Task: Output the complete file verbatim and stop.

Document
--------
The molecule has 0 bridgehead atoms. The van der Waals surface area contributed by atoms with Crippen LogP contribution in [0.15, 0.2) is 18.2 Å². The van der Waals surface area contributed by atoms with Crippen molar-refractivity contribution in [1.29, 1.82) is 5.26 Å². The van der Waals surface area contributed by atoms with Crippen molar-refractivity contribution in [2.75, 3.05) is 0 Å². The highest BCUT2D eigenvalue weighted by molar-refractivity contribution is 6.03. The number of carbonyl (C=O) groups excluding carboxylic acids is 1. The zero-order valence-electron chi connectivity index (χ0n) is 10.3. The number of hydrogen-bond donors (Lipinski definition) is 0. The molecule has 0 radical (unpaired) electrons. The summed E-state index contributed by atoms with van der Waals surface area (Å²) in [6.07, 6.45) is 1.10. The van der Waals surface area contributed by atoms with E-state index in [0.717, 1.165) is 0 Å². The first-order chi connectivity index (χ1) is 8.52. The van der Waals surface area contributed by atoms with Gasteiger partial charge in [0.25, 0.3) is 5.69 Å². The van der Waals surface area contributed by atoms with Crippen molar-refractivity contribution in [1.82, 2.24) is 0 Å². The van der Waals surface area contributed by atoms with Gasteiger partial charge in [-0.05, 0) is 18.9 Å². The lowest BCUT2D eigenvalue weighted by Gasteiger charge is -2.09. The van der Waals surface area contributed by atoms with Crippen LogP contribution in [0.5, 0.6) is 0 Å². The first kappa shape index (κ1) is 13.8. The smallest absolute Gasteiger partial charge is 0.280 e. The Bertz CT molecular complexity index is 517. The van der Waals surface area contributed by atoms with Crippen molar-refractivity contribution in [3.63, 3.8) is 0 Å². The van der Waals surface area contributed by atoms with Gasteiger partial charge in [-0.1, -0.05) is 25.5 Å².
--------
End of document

The molecule has 0 bridgehead atoms. The van der Waals surface area contributed by atoms with Crippen LogP contribution in [0.15, 0.2) is 18.2 Å². The van der Waals surface area contributed by atoms with Crippen molar-refractivity contribution in [1.29, 1.82) is 5.26 Å². The van der Waals surface area contributed by atoms with Crippen molar-refractivity contribution in [2.75, 3.05) is 0 Å². The highest BCUT2D eigenvalue weighted by molar-refractivity contribution is 6.03. The number of carbonyl (C=O) groups excluding carboxylic acids is 1. The zero-order valence-electron chi connectivity index (χ0n) is 10.3. The number of hydrogen-bond donors (Lipinski definition) is 0. The molecule has 0 radical (unpaired) electrons. The summed E-state index contributed by atoms with van der Waals surface area (Å²) in [6.07, 6.45) is 1.10. The van der Waals surface area contributed by atoms with E-state index in [0.717, 1.165) is 0 Å². The first-order chi connectivity index (χ1) is 8.52. The van der Waals surface area contributed by atoms with Gasteiger partial charge in [0.25, 0.3) is 5.69 Å². The van der Waals surface area contributed by atoms with Crippen molar-refractivity contribution in [1.82, 2.24) is 0 Å². The van der Waals surface area contributed by atoms with Gasteiger partial charge in [-0.05, 0) is 18.9 Å². The lowest BCUT2D eigenvalue weighted by Gasteiger charge is -2.09. The van der Waals surface area contributed by atoms with Crippen LogP contribution in [0.5, 0.6) is 0 Å². The first kappa shape index (κ1) is 13.8. The smallest absolute Gasteiger partial charge is 0.280 e. The Bertz CT molecular complexity index is 517. The van der Waals surface area contributed by atoms with Crippen molar-refractivity contribution in [3.63, 3.8) is 0 Å². The van der Waals surface area contributed by atoms with Gasteiger partial charge in [-0.1, -0.05) is 25.5 Å².